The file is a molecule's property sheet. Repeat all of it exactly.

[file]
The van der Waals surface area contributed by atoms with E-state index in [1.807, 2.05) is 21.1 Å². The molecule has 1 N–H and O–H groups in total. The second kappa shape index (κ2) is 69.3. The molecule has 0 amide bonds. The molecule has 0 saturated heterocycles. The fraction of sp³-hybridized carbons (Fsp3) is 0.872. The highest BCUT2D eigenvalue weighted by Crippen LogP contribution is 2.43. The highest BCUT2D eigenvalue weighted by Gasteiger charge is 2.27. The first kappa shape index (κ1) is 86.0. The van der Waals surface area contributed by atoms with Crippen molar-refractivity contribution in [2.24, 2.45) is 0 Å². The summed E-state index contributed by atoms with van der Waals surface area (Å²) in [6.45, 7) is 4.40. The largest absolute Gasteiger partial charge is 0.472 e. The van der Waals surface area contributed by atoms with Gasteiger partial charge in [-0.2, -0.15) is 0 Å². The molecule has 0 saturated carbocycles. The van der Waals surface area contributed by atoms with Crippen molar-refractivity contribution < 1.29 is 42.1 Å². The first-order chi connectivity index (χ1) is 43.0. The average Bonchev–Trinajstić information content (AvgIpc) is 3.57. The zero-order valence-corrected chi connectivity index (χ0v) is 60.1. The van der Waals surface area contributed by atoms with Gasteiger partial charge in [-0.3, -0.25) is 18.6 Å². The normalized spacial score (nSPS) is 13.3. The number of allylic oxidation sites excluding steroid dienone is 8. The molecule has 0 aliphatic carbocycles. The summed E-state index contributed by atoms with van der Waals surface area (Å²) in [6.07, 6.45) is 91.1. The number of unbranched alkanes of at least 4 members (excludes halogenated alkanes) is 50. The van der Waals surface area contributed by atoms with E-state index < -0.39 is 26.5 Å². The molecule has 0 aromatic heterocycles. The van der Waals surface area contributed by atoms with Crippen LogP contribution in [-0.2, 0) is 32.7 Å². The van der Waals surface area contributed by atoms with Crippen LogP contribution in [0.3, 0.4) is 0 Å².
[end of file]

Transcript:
The van der Waals surface area contributed by atoms with E-state index in [1.807, 2.05) is 21.1 Å². The molecule has 1 N–H and O–H groups in total. The second kappa shape index (κ2) is 69.3. The molecule has 0 amide bonds. The molecule has 0 saturated heterocycles. The fraction of sp³-hybridized carbons (Fsp3) is 0.872. The highest BCUT2D eigenvalue weighted by Crippen LogP contribution is 2.43. The highest BCUT2D eigenvalue weighted by Gasteiger charge is 2.27. The first kappa shape index (κ1) is 86.0. The van der Waals surface area contributed by atoms with Crippen molar-refractivity contribution in [2.24, 2.45) is 0 Å². The summed E-state index contributed by atoms with van der Waals surface area (Å²) in [6.45, 7) is 4.40. The largest absolute Gasteiger partial charge is 0.472 e. The van der Waals surface area contributed by atoms with Gasteiger partial charge in [-0.2, -0.15) is 0 Å². The molecule has 0 saturated carbocycles. The van der Waals surface area contributed by atoms with Crippen molar-refractivity contribution < 1.29 is 42.1 Å². The first-order chi connectivity index (χ1) is 43.0. The average Bonchev–Trinajstić information content (AvgIpc) is 3.57. The zero-order valence-corrected chi connectivity index (χ0v) is 60.1. The van der Waals surface area contributed by atoms with Gasteiger partial charge in [-0.3, -0.25) is 18.6 Å². The normalized spacial score (nSPS) is 13.3. The number of allylic oxidation sites excluding steroid dienone is 8. The molecule has 0 aliphatic carbocycles. The summed E-state index contributed by atoms with van der Waals surface area (Å²) in [6.07, 6.45) is 91.1. The number of unbranched alkanes of at least 4 members (excludes halogenated alkanes) is 50. The van der Waals surface area contributed by atoms with E-state index < -0.39 is 26.5 Å². The molecule has 0 aromatic heterocycles. The van der Waals surface area contributed by atoms with Crippen LogP contribution in [-0.2, 0) is 32.7 Å². The van der Waals surface area contributed by atoms with Crippen LogP contribution in [0.3, 0.4) is 0 Å².